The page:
University Of Washington. (2002, January 29). More Precise Solar Neutrino Production Figure Determined By University Of Washington Scientists. ScienceDaily. Retrieved October 20, 2014 from www.sciencedaily.com/releases/2002/01/020129073111.htm
University Of Washington. "More Precise Solar Neutrino Production Figure Determined By University Of Washington Scientists." ScienceDaily. www.sciencedaily.com/releases/2002/01/020129073111.htm (accessed October 20, 2014).

Share This



More Space & Time News

Monday, October 20, 2014

Featured Research

from universities, journals, and other organizations


Featured Videos

from AP, Reuters, AFP, and other news services

Comet Siding Spring Grazes Mars' Atmosphere

Comet Siding Spring Grazes Mars' Atmosphere

Newsy (Oct. 19, 2014) A comet from the farthest reaches of the solar system passed extremely close to Mars this weekend, giving astronomers a rare opportunity to study it. Video provided by Newsy
Powered by NewsLook.com
Latin America Launches Communications Satellite

Latin America Launches Communications Satellite

AFP (Oct. 17, 2014) Argentina launches a home-built satellite, a first for Latin America. It will ride a French-made Ariane 5 rocket into orbit, and will provide cell phone, digital TV, Internet and data services to the lower half of South America. Duration: 00:41 Video provided by AFP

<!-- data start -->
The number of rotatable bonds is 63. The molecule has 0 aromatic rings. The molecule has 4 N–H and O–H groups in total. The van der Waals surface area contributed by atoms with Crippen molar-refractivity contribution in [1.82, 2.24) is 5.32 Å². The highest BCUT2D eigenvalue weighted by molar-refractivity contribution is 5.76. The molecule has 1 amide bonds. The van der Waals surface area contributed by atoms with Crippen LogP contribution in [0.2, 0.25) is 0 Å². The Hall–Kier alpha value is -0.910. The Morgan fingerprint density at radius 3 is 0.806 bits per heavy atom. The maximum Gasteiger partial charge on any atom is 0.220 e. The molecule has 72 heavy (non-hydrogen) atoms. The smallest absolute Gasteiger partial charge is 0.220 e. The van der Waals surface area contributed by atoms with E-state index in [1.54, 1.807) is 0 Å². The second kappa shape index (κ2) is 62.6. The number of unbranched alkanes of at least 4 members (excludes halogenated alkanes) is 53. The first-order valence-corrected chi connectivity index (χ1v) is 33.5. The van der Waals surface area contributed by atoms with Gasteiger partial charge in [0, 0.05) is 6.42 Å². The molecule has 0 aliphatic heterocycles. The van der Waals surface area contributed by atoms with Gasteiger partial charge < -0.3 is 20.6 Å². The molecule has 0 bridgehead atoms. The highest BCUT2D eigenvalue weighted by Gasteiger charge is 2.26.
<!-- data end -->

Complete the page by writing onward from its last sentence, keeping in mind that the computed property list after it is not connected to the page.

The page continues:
Powered by NewsLook.com
This Week @ NASA, October 17, 2014

This Week @ NASA, October 17, 2014

NASA (Oct. 17, 2014) Power spacewalk, MAVEN’s “First Light”, Hubble finds extremely distant galaxy and more... Video provided by NASA
Powered by NewsLook.com
Saturn's 'Death Star' Moon Might Have A Hidden Ocean

Saturn's 'Death Star' Moon Might Have A Hidden Ocean

Newsy (Oct. 17, 2014) The smallest of Saturn's main moons, Mimas, wobbles as it orbits. Research reveals it might be due to a global ocean underneath its icy surface. Video provided by Newsy
Powered by NewsLook.com

Search ScienceDaily

Number of stories in archives: 140,361

Find with keyword(s):
Enter a keyword or phrase to search ScienceDaily for related topics and research stories.

Save/Print:
Share:

Breaking News:

Strange & Offbeat Stories


Space & Time

Matter & Energy

Computers & Math

In Other News

... from NewsDaily.com

Science News

Health News

Environment News

Technology News



Save/Print:
Share:

Free Subscriptions


Get the latest science news with ScienceDaily's free email newsletters, updated daily and weekly. Or view hourly updated newsfeeds in your RSS reader:

Get Social & Mobile


Keep up to date with the latest news from ScienceDaily via social networks and mobile apps:

Have Feedback?


Tell us what you think of ScienceDaily -- we welcome both positive and negative comments. Have any problems using the site? Questions?
Mobile: iPhone Android Web
Follow: Facebook Twitter Google+
Subscribe: RSS Feeds Email Newsletters
Latest Headlines Health & Medicine Mind & Brain Space & Time Matter & Energy Computers & Math Plants & Animals Earth & Climate Fossils & Ruins